Believe him this time. Larry Reid is retiring from the Oakland City Council

Oakland Councilmember Larry Reid was first elected to the city council in 1996.

Oakland Councilmember Larry Reid has flirted with retirement many times before. But this time is different. Reid said Thursday that he will not seek re-election to his seat in District 7.

Oakland beat“It’s not a big deal. I don’t want any attention. It’s not why I got into politics,” Reid said after Thursday’s special city council meeting. Reid is, by far, the city council’s longest-serving councilmember . Twenty-four years, at the end of his current term.

Instead, Reid said he will support his daughter, Treva Reid, a lobbyist for PG&E, to succeed him on the council. Reid, though, added that he initially urged his daughter not to run.

Treva Reid appeared poised to seek her father’s seat before. She has held open a campaign committee for District 7 since 2014, according to the Alameda County Registrar of Voters.

Reid’s retirement has been an open secret around Oakland City Hall and among some members of his East Oakland district. But rumors of Reid’s exit from Oakland politics after nearly three decades seems to have periodically persistent on numerous occasions over the years.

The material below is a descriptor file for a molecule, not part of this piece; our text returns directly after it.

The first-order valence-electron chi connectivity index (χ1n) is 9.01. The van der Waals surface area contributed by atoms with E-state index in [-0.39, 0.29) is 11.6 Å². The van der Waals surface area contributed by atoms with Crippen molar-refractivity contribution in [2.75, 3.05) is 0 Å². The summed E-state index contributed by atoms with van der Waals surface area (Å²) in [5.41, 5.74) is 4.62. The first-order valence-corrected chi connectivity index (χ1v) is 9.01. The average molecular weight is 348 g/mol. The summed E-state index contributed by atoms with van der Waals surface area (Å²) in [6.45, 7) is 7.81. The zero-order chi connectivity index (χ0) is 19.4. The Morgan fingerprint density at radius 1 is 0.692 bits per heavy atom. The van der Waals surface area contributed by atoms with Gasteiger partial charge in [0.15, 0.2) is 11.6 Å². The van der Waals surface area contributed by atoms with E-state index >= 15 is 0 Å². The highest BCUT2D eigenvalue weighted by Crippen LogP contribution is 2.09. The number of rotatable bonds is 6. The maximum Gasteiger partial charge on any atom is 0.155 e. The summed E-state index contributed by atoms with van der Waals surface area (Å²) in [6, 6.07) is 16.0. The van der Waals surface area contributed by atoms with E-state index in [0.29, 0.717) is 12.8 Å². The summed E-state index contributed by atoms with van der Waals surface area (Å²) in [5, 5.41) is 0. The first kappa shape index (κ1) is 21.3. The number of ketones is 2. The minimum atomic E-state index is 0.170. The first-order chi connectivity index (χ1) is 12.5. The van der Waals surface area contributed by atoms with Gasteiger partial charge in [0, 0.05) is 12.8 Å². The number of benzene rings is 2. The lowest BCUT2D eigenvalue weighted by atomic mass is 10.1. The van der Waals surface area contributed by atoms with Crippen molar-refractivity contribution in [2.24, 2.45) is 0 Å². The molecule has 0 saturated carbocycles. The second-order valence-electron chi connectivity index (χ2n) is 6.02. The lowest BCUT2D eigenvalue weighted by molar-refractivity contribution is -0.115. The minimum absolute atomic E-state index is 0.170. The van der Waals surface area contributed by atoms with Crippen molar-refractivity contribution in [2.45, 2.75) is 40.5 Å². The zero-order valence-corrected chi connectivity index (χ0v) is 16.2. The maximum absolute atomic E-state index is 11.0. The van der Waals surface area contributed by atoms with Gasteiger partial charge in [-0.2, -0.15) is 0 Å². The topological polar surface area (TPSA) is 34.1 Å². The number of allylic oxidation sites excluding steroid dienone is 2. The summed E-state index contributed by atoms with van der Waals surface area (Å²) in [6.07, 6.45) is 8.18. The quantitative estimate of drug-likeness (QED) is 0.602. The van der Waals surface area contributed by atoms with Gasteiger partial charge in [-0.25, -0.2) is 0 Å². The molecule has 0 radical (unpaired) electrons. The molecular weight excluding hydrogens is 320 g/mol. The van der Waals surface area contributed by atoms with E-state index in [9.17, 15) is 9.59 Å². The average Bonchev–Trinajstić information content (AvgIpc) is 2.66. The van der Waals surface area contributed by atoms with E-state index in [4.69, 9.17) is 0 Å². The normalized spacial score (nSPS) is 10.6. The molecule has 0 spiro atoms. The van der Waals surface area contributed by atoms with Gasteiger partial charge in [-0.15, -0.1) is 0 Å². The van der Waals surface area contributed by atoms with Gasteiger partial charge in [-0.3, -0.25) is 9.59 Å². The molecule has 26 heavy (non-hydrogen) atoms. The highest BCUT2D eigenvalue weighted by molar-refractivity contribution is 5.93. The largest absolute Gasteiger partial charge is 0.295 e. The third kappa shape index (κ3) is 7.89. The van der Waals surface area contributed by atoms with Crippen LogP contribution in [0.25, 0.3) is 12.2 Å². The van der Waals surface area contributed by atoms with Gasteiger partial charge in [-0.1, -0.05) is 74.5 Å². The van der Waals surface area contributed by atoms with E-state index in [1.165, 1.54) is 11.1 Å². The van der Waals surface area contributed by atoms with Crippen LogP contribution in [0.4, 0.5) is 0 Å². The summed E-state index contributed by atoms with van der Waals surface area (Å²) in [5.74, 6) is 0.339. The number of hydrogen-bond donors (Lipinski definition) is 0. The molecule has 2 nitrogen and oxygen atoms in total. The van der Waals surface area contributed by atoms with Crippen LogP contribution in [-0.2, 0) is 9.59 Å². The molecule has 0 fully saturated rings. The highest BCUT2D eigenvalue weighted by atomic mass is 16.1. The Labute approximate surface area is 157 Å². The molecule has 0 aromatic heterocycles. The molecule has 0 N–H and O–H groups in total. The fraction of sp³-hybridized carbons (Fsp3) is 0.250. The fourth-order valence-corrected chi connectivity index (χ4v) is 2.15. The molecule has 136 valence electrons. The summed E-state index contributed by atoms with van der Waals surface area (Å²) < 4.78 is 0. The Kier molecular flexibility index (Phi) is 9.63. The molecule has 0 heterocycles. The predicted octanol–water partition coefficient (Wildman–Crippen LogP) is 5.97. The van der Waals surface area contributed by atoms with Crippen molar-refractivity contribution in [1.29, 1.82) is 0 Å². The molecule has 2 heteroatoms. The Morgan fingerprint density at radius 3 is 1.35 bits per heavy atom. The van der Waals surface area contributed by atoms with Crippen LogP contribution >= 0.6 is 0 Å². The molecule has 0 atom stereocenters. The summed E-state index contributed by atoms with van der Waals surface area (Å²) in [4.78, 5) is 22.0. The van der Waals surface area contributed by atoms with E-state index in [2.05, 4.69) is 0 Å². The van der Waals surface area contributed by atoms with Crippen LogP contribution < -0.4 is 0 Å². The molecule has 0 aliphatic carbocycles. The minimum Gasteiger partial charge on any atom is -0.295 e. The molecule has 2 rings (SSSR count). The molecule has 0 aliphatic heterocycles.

This election cycle, however, appeared different. A host of candidates, including Treva Reid, have already filed statements of intent to run for his seat in November 2020.

They include Ken Houston, Esmeralda Cortes Rosales, Tyrone Stevenson, 2018 Oakland mayoral candidate Marchon Tatmon, and “Bishop” Bob Jackson of Acts Full Gospel Church.

Reid has also faced some health issues. He had a heart procedure done last March that hospitalized him for three day, and another in 2017.

Reid came to Oakland City Hall in 1991 as chief of staff for Mayor Elihu Harris. Reid won the District 7 council seat in 1996 and has served as council president on numerous occasions. His re-election has never been seriously challenged.

With a blue-tooth receiver in his ear, Reid made his mark as one of the most colorful elected officials in Alameda County. Following spates of homicides in his district, Reid routinely called District 7, the “killing fields.”

In 2014, Reid contemplated a run for Oakland mayor. However, he would not make a definitive decision until God made the call. God said no.